Being Good Looking Isn’t Enough

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I was reminded yesterday of what it takes to make a comedian either succeed, or fail on stage.  In my time spent as a client of the Stand-Up Comedy Clinic over the last four years, I’ve got a pretty good idea about this.  I am starting to be able to look at a set and tell why it works, or why it doesn’t.

First though, let’s take a moment to watch this video that points out some basic understandings of audience psychology that some comedians don’t take into consideration.  You can watch it here.

Hmmmm….just realized I may have covered this point back in post #100 or so, but oh well. It’s always a good time for a refresher!

Watch this first Letterman clip from Andrew Norelli here.

Now, watch this clip of Brian Kiley here.

Norelli won a major comedy competition while Kiley was one of Conan’s head writers. Putting that aside for a moment, whose set was funnier? That’s an easy question to answer.

The question most comedians can’t answer is why it was funnier. Allow me to provide some insight.

Brian Kiley’s set is funnier, by a landslide. It’s not even close.

  1. Norelli is good looking. Kiley is the opposite.  Kiley seems comfortable in his own skin, he has a tall, bald and awkward look to him.  But, he is likeable. Ricky Gervais once said he wants to see a guy stumbling, not some good looking guy get up there and not talk about his problems. Kiley is the guy you wanna root for because we, as an audience, can relate to him better.
  2. If the audience likes you, you will get the better laughs.  Two things to watch for in Kiley’s set. First, listen to not only the types of laughs he gets, but how long they go for. He gets more laughs while Norelli got applause breaks. Generally applause breaks will happen if the audience thinks what you did was clever. You can tell the audience likes Kiley, they are rooting for him to succeed (see first video for an explanation), because when he talks about having his first child, the audience applauds to congratulate him, even though it’s really part of the setup for his joke.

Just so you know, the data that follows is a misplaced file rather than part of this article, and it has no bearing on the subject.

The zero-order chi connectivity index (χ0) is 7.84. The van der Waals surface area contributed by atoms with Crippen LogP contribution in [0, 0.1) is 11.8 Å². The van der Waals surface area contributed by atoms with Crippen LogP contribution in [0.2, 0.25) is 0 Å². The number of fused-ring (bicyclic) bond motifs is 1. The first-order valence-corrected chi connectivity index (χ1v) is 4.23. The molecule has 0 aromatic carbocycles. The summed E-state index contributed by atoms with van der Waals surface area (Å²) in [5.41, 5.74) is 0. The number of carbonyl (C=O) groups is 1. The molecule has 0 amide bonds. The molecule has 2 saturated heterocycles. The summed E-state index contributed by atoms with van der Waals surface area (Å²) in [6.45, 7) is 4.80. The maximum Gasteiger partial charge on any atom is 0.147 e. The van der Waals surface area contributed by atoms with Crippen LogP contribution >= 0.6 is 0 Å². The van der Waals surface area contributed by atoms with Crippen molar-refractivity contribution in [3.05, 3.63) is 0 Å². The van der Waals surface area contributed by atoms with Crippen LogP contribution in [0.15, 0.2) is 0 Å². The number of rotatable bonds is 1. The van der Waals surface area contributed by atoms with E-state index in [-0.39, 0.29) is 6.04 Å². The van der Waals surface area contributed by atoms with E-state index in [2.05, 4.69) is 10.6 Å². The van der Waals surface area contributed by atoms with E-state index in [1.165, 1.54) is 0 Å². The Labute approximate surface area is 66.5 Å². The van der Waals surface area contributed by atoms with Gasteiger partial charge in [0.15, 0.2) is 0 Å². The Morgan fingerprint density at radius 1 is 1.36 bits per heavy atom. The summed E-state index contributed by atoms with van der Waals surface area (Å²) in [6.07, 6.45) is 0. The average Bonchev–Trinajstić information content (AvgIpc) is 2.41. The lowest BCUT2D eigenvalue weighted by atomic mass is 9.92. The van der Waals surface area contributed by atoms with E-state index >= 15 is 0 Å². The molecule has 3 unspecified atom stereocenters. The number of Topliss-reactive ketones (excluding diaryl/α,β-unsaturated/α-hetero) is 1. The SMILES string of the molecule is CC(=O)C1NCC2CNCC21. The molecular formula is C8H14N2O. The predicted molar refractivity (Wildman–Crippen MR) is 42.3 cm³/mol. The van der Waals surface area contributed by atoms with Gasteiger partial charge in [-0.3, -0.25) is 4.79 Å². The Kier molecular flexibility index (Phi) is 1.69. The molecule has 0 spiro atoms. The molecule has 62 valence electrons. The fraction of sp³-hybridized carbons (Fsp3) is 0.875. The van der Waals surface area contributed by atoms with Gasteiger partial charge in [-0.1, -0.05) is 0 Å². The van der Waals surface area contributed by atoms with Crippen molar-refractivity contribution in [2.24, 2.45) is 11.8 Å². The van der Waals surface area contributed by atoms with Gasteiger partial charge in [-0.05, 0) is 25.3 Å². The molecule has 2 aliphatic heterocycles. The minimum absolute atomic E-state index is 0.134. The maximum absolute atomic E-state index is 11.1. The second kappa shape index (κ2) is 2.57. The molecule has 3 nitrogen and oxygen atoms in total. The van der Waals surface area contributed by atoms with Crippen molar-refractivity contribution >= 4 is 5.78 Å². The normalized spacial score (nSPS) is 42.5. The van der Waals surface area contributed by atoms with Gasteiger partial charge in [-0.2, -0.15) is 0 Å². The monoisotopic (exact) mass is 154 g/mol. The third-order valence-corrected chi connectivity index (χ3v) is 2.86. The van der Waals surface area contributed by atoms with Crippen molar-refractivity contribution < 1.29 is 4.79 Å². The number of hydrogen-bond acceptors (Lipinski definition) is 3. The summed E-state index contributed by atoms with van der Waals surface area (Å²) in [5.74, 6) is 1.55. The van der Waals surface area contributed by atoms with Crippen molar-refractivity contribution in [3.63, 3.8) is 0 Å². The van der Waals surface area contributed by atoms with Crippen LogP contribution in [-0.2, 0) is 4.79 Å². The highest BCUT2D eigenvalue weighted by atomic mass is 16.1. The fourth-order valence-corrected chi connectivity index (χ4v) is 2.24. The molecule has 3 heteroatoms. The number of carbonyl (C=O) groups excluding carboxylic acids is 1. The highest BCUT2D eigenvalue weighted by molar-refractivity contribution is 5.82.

3. Kiley uses misdirection through surprise, incongruity and recognition to get his laughs.  I am sure Norelli is a decent guy, but how can people relate to a good looking guy who a) stays at the Motel 6 and b) goes shopping for a digital camera at Best Buy?  Is it believable coming from him? No. In fact, I know he has women troubles (I won’t divulge how I know this), so why not talk about that? Now, even though he’s handsome, he’s willing to knock himself down a peg or two. Self deprecating material helps the audience feel superior to the comedian, they will laugh because not only do they recognize the situation happening to them, they are happy the comic isn’t talking about them….and isn’t it always easier to laugh at somebody else’s problems before you’ll ever laugh at your own?
  4. The laugh triggers on Kiley’s set are easy to recognize. Misdirection is so classic in comedy. The setups are more identifiable to us. I mean, Norelli talks about having problems at a Motel 6 or a Best Buy. Who can relate to those? Where are the stumbling blocks within those stories? There aren’t any! But when you talk about family, there will always be stumbling blocks present!

Contrary to popular belief, there are a lot of things to consider when you get on stage for a show. The comedy club setting is the absolute best place to be, because not only did they pay to see you, the audience is also wanting you to take them on a journey. This is possible if you get off to a good start.

The start is important for you to get laughs immediately to establish come credibility with the audience. The best way to win them over right at the start is to know who you are onstage. What is it the audience sees? What will they believe? The better the material fits your appearance/stage presence, the more willing the audience is to follow along with you.

The only problem is, this does not happen overnight. It takes a lot of failure to steer you in that right direction. One other important thing I’ve learned. The types of laughs you will get are completely different from a comedy club compared to a bar. It’s a different style of comedy, you need a different mindset. Bars are a great classroom teacher on how to deal with failure.

Once you figure out how to have success with the bar crowd, it makes the comedy clubs that much easier to navigate through, because the bar crowd has kinda helped define who you are as a performer. Then you fine tune it and kick ass at the clubs.

Hope this helps you see that being a comedian takes work. It takes work to write, work to edit and more importantly it takes work to break down why things work or go to shit.

My comedy coach said that most comedians he knows lack a strong work ethic. I think he stated that maybe 5% of comics have that.

It isn’t about working hard versus working smart. The only way you work smarter is to work harder. That comes with time. Unfortunately, most comedians I know don’t have that kind of work ethic.

That last statement would be very easy to prove. Then again, how many of those comedians that I know would actually listen to my answer with an open mind?

One for sure. Maybe three at the most. I’ve got 5.5 years experience that tells me so.

 

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